For many New Yorkers, the COVID-19 quarantine has prompted stocking up and hunkering down.
But some intrepid Samaritans have sprung into action to aid vast numbers of people who can no longer fill the fridge or put food on the table.
All this week, THE CITY is profiling some of the grassroots volunteers feeding those at risk of going hungry, one neighbor at a time.
The Queens Mutual Aid Network, which connects people across the borough in need of groceries or other help with volunteers on their block, sprung into action in March as the coronavirus crisis grew.
By early April, the group’s leaders extended their focus to preparing for Ramadan, Islam’s holy month.
“We were anticipating that this was gonna be a time where people were gonna have a lot of need,” said Rima Begum, who is among the six women who lead the network.
Muslims fast from sunrise to sunset each day during the entire month of Ramadan, which began on April 23 this year. It is meant to be a time of spiritual discipline, self-reflection and increased charity.
The faithful eat twice a day, starting with suhur, a hearty pre-dawn meal to hold them over until they break their fast at sundown, when family and friends gather for iftar — kicked off with a light meal or snack, traditionally dates — followed by prayer. Many Muslims are hosting virtual iftars this year because of the COVID-19 pandemic.
The group prepared supplemental kits, delivered weekly, with Ramadan-friendly foods including rice, oil, besam (chickpea flour), chai, energy bars, “three different types of channa” and, of course, dates.
Almost 100 Queens families, most in Jackson Heights and Jamaica, home to two of the borough’s largest Muslim communities, received their “Ramadan kits” before the holiday started, according to Begum.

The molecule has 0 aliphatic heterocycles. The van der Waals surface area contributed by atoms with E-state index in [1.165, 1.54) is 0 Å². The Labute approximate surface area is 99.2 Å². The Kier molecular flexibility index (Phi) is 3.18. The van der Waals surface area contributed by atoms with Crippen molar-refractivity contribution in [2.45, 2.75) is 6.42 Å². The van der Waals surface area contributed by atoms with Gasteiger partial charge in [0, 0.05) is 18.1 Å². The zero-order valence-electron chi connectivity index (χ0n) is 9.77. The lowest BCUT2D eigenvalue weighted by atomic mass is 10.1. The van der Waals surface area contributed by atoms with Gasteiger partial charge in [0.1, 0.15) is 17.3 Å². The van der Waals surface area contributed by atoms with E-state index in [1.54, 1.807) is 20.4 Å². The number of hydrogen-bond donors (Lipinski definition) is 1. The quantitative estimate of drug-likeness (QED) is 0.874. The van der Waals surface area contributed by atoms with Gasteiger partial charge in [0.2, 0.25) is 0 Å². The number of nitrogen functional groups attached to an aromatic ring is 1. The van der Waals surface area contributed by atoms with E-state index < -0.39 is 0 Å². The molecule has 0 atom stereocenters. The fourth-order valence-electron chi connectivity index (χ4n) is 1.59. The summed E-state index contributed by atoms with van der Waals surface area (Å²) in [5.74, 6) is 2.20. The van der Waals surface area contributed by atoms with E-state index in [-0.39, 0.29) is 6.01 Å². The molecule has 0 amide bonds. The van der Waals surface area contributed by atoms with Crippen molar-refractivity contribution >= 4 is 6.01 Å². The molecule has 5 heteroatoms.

Two weeks later, deliveries had tripled.
Culturally Appropriate Fare
The project has given Begum, a 29-year-old tenant organizer, a renewed sense of purpose amid the devastation brought on by the pandemic, which has hit Queens hard, with working-class, immigrant communities bearing the brunt.
“We’re committed to providing culturally appropriate foods,” said Begum, who has made several deliveries in Jamaica, where she lives. “We’ve heard from families who go to schools to pick up their meals, and the only halal options are PB&J sandwiches. That’s not acceptable.”
Since its inception in mid-March, more than 250 people have volunteered with the Queens Mutual Aid Network, purchasing and delivering groceries for their neighbors in need, from Astoria to the Rockaways.
The group — which receives around 45 delivery requests a day — uses social media to connect people needing a delivery with a volunteer who lives nearby. Volunteers are reimbursed for grocery purchases, using money pooled from an online fundraiser, but some insist on donating the goods, Begum said.
Not counting the Ramadan kits, the network has completed more than 830 regular grocery deliveries since March 25 to Queens residents of all backgrounds.
“Sometimes, people hadn’t even talked to their neighbors before, and now they’re making connections because of their mutual aid work,” Begum said. “With the pandemic, a lot of people who are able to are looking for ways to help, and this is one way to literally give back to the community.”
Do you have a neighbor helping your New York City community during the coronavirus crisis? Tell us about them at firstname.lastname@example.org.
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